References:
http://en.wikipedia.org/wiki/Mil-CD
http://en.wikipedia.org/wiki/Utopia_bootdisk
http://en.wikipedia.org/wiki/Kalisto

and if you are interested in creating Dreamcast games, check out http://gamedev.allusion.net/softprj/kos/
chimaera 29th September 2009, 12:08 Quote
Quote:
Originally Posted by flibblesan
Quote:
At that time Microsoft was putting an early DirectX API into a specifically coded variant of Windows CE (which eventually ran the console)

The Dreamcast could run games programmed using Windows CE but it wasn't the Dreamcasts OS.

yes it was - the Dreamcast ram an optimized WinCE OS with DirectX bolted on.
flibblesan 29th September 2009, 12:36 Quote
Quote:
Originally Posted by chimaera
yes it was - the Dreamcast ram an optimized WinCE OS with DirectX bolted on.

The Dreamcast was compatible with Windows CE (hence the 'Compatible with Windows CE' sticker). Some games, like Sega Rally 2, were written using Windows CE libraries.

"The operating system used by some Dreamcast titles was developed by Microsoft after 2 years of work with Sega. It was an optimized version of Windows CE supporting Direct X"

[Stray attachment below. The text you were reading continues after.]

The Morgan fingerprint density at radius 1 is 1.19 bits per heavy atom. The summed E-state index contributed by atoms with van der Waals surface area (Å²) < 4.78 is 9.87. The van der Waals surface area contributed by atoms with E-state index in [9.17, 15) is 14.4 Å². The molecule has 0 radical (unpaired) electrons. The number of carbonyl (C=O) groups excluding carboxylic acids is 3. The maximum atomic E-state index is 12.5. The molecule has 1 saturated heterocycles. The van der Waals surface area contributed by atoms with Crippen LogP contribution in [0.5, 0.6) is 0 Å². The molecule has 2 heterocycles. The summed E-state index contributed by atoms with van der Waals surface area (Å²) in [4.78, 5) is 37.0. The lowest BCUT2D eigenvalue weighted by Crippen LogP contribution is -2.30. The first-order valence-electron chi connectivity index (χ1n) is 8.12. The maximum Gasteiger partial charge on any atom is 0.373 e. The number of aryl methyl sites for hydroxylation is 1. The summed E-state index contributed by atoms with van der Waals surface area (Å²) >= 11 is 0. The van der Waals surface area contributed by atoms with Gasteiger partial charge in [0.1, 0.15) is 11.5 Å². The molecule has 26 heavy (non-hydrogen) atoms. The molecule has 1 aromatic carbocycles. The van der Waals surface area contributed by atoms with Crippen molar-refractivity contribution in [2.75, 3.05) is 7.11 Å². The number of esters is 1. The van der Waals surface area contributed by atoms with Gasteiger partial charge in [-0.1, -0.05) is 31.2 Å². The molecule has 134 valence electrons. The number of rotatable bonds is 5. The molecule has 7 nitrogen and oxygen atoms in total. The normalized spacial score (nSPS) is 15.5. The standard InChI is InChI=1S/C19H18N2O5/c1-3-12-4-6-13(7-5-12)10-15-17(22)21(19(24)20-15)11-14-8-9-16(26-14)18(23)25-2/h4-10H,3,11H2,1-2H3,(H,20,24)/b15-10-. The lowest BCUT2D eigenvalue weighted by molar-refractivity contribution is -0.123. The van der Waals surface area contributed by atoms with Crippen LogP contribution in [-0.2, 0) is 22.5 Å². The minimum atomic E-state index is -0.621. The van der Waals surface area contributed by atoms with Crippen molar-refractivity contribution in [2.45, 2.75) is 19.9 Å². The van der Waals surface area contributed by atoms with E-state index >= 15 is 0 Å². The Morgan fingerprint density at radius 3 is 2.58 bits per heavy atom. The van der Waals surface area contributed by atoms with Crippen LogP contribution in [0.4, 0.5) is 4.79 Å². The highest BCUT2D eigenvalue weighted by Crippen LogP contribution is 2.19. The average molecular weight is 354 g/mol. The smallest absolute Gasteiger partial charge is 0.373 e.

Note that it says some. Only some games used Windows CE as it was found to be a lot slower than using the Dreamcast development kit and eventually developers stopped using it.

So if the game was written with Windows CE then the Dreamcast would be running Windows CE (as it would be on the game disc) but it doesn't run on Windows CE.
SNIPERMikeUK 29th September 2009, 12:37 Quote
How can u do a Dreamcast retrospective without Capcom's Power Stone?
V3ctor 29th September 2009, 13:16 Quote
Still have mine, I look at it every day :D Just waiting on a VGA Box to connect it to my LCD and have many hours of fun...
One great console...
...that still lives...